Tim Howell speaks about BASE jumping as an art of freedom. ‘Where the mind goes’, he says. ‘The body follows, completely absorbed in utmost concentration.’
But how does one find BASE jumping? In Tim’s case, it found him. Originally a climber, he encountered a number of BASE jumpers on his travels, when he was actively pursuing sky-diving. By 23, he had completed over two hundred skydives, honing the necessary technique required for every BASE jumper’s career: the equipment, how the parachute canopy flies, how to land, and how your body will change your flight pattern and trajectory.
Tim explains how there is a large popular misconception that BASE jumping is just a stunt. For the most experienced and accomplished jumpers out there, it’s a process they train for. It can be perceived as reckless, but that’s just not the case according to Tim. ‘It’s a combination of muscle memory, reaction times and symmetry… If you exit and you are slightly lop-sided, you can kick open the wrong way and fly back into the object you just jumped from.’
The wingsuit’s large surface area means that every minor input a BASE jumper makes causes a reaction. As Tim says, ‘If your left arm is just a centimetre lower than your right, that will have an effect.’ He goes on to say that it takes hundreds of skydives and then a hundred more BASE jumps with a small wingsuit to align the body and create the required symmetry before progressing to a full-sized wingsuit, which provides more forward glide but is also much more responsive.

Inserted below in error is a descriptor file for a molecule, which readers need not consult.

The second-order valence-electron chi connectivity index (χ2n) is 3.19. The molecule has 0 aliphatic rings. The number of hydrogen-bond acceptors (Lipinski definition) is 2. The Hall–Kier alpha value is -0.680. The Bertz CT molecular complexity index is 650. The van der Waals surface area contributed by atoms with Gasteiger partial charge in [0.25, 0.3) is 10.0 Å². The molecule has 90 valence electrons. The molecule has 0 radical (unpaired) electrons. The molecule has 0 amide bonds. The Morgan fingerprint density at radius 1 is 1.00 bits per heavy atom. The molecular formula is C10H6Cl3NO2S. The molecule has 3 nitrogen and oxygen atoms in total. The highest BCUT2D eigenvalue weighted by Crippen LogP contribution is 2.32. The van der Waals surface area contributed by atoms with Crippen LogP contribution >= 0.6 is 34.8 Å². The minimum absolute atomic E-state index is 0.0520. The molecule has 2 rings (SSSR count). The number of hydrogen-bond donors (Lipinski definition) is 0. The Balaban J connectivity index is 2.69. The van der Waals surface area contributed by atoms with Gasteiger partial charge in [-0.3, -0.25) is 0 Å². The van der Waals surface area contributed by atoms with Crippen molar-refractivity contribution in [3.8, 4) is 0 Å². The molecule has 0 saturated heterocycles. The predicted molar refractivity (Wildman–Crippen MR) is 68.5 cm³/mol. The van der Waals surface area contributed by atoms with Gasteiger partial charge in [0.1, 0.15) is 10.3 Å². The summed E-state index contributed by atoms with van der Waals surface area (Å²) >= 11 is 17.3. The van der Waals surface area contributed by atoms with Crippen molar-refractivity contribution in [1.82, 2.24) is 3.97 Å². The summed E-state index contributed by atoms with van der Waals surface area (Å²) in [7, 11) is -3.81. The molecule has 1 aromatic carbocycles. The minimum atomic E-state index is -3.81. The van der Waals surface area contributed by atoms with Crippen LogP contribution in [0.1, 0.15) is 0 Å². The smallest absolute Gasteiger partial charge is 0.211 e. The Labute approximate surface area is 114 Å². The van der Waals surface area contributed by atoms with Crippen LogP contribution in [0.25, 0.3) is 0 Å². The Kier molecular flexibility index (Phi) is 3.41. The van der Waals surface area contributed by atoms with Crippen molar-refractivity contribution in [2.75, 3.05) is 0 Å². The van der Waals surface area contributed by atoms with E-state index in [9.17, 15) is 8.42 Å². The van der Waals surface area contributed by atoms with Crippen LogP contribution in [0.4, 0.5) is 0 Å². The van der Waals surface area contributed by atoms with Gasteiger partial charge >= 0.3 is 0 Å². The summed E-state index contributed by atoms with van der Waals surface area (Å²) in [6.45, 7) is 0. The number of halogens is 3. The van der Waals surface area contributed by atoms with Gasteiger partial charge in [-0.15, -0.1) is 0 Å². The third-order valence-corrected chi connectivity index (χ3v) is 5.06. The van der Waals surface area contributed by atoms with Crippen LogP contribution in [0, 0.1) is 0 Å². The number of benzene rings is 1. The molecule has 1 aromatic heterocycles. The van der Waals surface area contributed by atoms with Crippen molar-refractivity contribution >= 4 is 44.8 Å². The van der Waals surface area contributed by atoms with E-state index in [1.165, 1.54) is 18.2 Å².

There’s a common perception that BASE jumping is a high risk activity. Renowned solo climber Alex Honnold makes the distinction between risk and consequence in the movie Free Solo: ‘Consequence is what happens if you fail; risk is the probability of failure occurring.’
Exactly the same could be said of BASE jumping. The more you practice, the more your body becomes fine-tuned to the subtle movements required to fly the wingsuit safely. Tim stresses the importance of correcting even minor asymmetry in the body.
Consequence is what happens if you fail; risk is the probability of failure occurring
Tim describes human flight as ‘an incomparable feeling that can’t be tamed, controlled or governed by anyone. Understanding base jumping this way removes the terminology of extreme. It’s just you, your mind deciding whether you should jump or not.’ This is the difference between simply getting an adrenaline rush and being able to maintain complete control. ‘If my heart is racing at an exit point, I will stand back, do some breathing exercises as I want my mind to completely focused,’ he explains. We can all learn from this approach in any form of sport that we pursue.
The Middle East is not widely known for its BASE jumping potential. But in October 2019, Tim Howell set off on an exploratory wingsuit adventure to Jabal Shams in the Arabian Peninsula, as part of his continuous quest for exploring new heights with his fiancée, Ewa Kalisiewicz. Of the expedition, Tim recalls how ‘we had such a good time because there were so many people there who would help us out. That’s what really makes a trip for us, it’s the local experience, authenticity, local food.’ He went further to say that ‘there is still so much more to explore and definitely would head back for some big walls.’
Tim’s experience in Oman reminds us why travelling to unlikely places offer such high rewards, not least through the people that we encounter. Stepping into a parallel universe connects us through stories and the kindness of strangers who oftentimes become friends. Something like BASE jumping is located firmly in travel and exploration, whilst that fine balance of risk and consequence still determines its outcome.
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